Well adapted cultivation methods

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Well adapted cultivation methods Empty Well adapted cultivation methods

Post  Admin on Wed Jan 09, 2008 3:24 am

With the kitchen garden, the cultures are generally practised in lines, which makes it possible to better control the weedings and maintenance.
- watering is then facilitated by the installation of filter pipes whose holes are directed towards the ground or by pipes micro - perforated. Thus, the foliage of vegetables is not humidified, which saves diseases with the plants most sensitive. In a preoccupation with a saving in water, the mulching of certain vegetables is also advantageous for them. The cabbages, the tomatos, the aubergines… appreciate this attention. Shearings of grass will often make the deal.
- staking is essential to the conduit of certain pot cultures. The tomatos, the beans and garden pea with oars, the cucumbers and the gherkins, for example, do not push although if their stems are correctly trained.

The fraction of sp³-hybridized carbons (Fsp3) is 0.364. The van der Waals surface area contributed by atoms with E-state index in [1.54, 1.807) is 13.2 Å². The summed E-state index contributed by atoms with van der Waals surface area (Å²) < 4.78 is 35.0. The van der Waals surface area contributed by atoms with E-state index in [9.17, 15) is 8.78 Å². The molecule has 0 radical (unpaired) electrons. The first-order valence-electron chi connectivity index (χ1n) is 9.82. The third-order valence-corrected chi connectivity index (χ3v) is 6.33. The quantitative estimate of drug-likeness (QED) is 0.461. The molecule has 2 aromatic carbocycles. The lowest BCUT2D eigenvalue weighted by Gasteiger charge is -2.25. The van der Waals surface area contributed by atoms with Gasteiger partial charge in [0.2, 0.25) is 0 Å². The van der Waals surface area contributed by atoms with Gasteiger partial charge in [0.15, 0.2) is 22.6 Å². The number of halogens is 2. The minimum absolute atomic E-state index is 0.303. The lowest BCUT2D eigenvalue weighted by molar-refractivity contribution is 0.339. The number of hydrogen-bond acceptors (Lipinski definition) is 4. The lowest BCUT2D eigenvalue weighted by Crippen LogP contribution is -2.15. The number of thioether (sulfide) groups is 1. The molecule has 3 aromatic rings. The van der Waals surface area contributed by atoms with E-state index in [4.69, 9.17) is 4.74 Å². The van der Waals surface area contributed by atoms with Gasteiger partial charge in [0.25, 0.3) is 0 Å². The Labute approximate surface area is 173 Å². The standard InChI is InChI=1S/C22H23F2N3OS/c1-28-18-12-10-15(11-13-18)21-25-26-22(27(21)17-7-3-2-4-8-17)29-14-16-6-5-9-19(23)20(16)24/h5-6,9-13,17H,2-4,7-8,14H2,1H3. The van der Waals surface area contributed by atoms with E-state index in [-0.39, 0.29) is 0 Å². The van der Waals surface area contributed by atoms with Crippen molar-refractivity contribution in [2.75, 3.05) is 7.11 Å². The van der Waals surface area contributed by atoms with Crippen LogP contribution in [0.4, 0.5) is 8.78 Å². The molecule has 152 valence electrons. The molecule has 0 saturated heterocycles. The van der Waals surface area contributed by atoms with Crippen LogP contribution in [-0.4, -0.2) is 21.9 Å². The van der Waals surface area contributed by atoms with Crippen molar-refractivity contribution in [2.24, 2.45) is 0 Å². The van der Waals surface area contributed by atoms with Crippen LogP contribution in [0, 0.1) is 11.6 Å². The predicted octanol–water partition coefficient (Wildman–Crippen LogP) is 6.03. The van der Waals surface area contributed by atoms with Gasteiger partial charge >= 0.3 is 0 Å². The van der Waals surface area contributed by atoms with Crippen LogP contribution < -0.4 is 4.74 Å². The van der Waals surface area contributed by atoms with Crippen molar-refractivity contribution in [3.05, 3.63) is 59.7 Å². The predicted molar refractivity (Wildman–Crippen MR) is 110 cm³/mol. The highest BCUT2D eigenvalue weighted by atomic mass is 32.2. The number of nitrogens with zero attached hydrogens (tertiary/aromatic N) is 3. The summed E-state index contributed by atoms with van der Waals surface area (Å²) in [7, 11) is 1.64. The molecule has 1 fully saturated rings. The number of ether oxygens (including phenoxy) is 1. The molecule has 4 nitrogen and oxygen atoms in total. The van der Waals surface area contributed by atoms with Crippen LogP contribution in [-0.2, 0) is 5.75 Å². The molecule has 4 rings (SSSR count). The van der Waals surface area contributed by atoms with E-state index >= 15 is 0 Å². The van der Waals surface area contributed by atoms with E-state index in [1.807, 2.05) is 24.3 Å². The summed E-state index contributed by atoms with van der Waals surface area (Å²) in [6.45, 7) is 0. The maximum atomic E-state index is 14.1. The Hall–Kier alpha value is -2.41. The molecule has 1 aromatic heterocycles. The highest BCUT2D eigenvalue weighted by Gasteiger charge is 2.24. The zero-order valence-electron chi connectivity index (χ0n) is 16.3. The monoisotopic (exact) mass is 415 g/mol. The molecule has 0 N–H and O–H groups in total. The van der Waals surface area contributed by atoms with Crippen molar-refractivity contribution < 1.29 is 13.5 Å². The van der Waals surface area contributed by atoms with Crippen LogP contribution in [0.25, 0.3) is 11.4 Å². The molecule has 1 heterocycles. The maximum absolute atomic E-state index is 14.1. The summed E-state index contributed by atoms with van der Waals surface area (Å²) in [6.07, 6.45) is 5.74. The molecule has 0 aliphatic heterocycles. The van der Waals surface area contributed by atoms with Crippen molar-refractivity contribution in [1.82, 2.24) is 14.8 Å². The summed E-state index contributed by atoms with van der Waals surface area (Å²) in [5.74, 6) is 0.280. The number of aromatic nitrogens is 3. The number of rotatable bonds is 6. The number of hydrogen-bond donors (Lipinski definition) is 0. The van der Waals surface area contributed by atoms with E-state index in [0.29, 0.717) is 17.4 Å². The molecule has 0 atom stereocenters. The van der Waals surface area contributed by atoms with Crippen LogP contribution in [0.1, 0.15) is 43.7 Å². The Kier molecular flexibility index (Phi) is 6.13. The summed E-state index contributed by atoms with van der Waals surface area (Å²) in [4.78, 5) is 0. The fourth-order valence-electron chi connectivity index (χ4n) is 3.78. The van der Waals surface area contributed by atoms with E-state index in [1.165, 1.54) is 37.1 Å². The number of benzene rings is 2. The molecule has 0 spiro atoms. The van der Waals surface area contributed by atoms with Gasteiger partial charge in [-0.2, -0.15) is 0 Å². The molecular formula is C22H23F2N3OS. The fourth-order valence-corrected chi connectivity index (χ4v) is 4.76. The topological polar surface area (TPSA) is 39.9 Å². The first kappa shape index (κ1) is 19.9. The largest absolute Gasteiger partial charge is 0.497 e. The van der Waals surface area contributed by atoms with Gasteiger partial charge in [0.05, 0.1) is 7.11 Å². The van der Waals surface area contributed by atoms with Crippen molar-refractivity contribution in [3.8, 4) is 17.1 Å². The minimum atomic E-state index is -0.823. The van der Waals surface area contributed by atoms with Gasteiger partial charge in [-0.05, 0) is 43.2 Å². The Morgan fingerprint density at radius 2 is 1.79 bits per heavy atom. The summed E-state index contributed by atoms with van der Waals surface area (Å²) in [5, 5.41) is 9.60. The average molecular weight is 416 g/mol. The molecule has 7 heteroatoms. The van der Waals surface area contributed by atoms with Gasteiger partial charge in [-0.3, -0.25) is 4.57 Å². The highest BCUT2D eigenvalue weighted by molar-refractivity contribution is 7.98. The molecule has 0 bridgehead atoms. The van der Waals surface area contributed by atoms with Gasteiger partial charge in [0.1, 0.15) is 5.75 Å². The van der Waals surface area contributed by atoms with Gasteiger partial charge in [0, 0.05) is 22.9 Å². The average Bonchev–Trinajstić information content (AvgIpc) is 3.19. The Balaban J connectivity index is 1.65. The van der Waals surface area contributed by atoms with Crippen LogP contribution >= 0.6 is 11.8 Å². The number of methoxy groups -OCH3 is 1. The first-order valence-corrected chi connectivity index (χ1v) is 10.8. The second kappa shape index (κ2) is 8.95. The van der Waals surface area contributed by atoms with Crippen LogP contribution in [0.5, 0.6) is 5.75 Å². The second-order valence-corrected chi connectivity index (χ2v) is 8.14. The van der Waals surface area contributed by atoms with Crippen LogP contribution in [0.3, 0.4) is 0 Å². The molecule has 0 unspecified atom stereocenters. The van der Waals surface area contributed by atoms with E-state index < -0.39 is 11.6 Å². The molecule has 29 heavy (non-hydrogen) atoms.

In the case of the tomatos, a stake is enough; one progressively attaches the seedling on this support of his growth. The climbing vegetables manage to climb the props planted in beam, aligned on two rows, or the nets with large meshs tended between two solids posts.
The bad grasses involve a constant worry for the gardener: weeding. One should not start to cultivate vegetables on a piece infested with adventitious long-lived, except if required planting cleaning plants, like potatoes. Their abundant foliage hardly leaves light to bad grass to grow, and successive ridgings weaken them. Better is however worth to cultivate a very clean ground.
Of course, the seeds present in the ground and settings at the day by the cultivation methods germinate easily, but they will be easily eliminated if the cultures are practised in lines.
- ridging is a reserved operation with certain quite particular vegetables. In the case of the leguminous plant such as pea and beans, it makes it possible to support their loose stems. For asparaguses, the cardoons, the ribbed celeries and the leeks, it contributes to the bleaching of the consumable parts and makes them more tender. Practised on artichokes at the end of the season, it makes it possible to make spend the winter to their not very rustic stock. However, it is especially employed on the vegetable-roots, like potatoes, Jerusalem artichokes and the crosnes in order to improve their productivity.


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